Larry Little, Crusan’s Hall of Fame counterpart on the offensive line (yes, not yet) another Hall of Famer) has similar sentiments. “Now they keep every game… every game every game they can call it a hold game [nowadays] if they want,” he says.

Quarterback Bob Griese and head coach Don Shula were instrumental in Miami's success
Quarterback Bob Griese and head coach Don Shula were instrumental in Miami’s success. Photo: Toby Massey/AP

Andthere’s a lot of fat guys out there now,” he adds with a laugh. “There’s a lot of ‘belly bumps’ out there. I was… large then, but I wasn’t fat.

Little thanks his coach for encouraging him to stay in shape. “Shula made me lose weight when she came to Miami,” she says. “It helped me a lot… In this sweltering heat in Miami, I could play an entire game without getting tired.”

Little isn’t the only member of the team to speak fondly about his former coach (Shula died at the age of 90 in 2020. Many members of the ’72 Dolphins helped surprise him.pearl birthday party a few months before his death). Indeed, reverence for Shula is common among the ’72 Dolphins.

“I didn’t learn anything about football until my first year in Miami,” says Charlie Babb. “I’m studying football next to Don Shula. I mean the lights and the bells go out along the way [Shula and his staff] handled and studied the game.

Babb, a 22-year-old rookie safety, was the youngest player on the 72 team. He took what he learned from filming sessions with Shula and, like Seiple, produced his own momentum-changing game to help maintain the Dolphins’ excellent track record.

He successfully blocked a punt against the Cleveland Browns in the first round of the playoffs and returned it as the only goal of his career, an exciting game for any player but especially a rookie. “My mom and dad were at that game and when I blocked that goal and scored that goal, my mom claimed he peed in his pants.” It was the timely games of Babb, Seiple, and others that were crucial in creating a legacy that still exists today, even in a team with multiple Halls of Fame.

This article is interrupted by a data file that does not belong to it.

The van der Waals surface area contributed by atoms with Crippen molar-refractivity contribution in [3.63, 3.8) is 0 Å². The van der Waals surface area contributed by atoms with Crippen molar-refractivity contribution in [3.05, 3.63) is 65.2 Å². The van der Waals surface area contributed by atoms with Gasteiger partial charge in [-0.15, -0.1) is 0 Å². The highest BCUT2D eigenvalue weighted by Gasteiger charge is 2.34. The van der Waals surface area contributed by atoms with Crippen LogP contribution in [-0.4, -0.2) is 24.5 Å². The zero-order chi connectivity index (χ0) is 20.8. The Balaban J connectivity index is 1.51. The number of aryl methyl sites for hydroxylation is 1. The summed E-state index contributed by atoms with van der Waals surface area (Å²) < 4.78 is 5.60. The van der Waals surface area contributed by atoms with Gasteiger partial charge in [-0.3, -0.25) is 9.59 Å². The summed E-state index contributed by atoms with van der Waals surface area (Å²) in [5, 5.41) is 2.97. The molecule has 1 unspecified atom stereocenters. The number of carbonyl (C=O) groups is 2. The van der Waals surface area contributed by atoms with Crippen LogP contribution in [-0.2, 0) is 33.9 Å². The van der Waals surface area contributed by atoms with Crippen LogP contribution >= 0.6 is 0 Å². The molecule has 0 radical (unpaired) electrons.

“The liveliest team I’ve ever been to – I think so anyone’s “Everyone was hooked because they were still competitive,” explains Larry Csonka, the team’s Hall of Fame guard. “Every year we come back to life. against us [the undefeated team of the current season]”

Csonka is probably the most famous member of the ’72 squad. To many young fans, he is known as the only player in NFL history to be punished for possibly unnecessary harshness. transport ball (Csonka laughs as she remembers the game, “Shula wasn’t too happy about that… she grabbed my shirt and started shaking me.”) But despite her star power, Csonka refuses to dominate the limelight surrounding the Dolphins’ perfection. season.

“There is an ongoing association with the 72 team,” he says. “We were all. Charlie Babb stepped forward, Larry Seiple stepped forward … they made a difference in one, two or three games, [and those plays] made a difference this season. That’s how finite it is. how is this competitive that is, to be able to say that you are the number one team in league history, the only team to go from the first game to the championship and win them all. It’s something you’re more proud of reflecting. team worknot just a few stars.”

Even 50 years later, the ’72 Dolphins’ friendship is alive and well.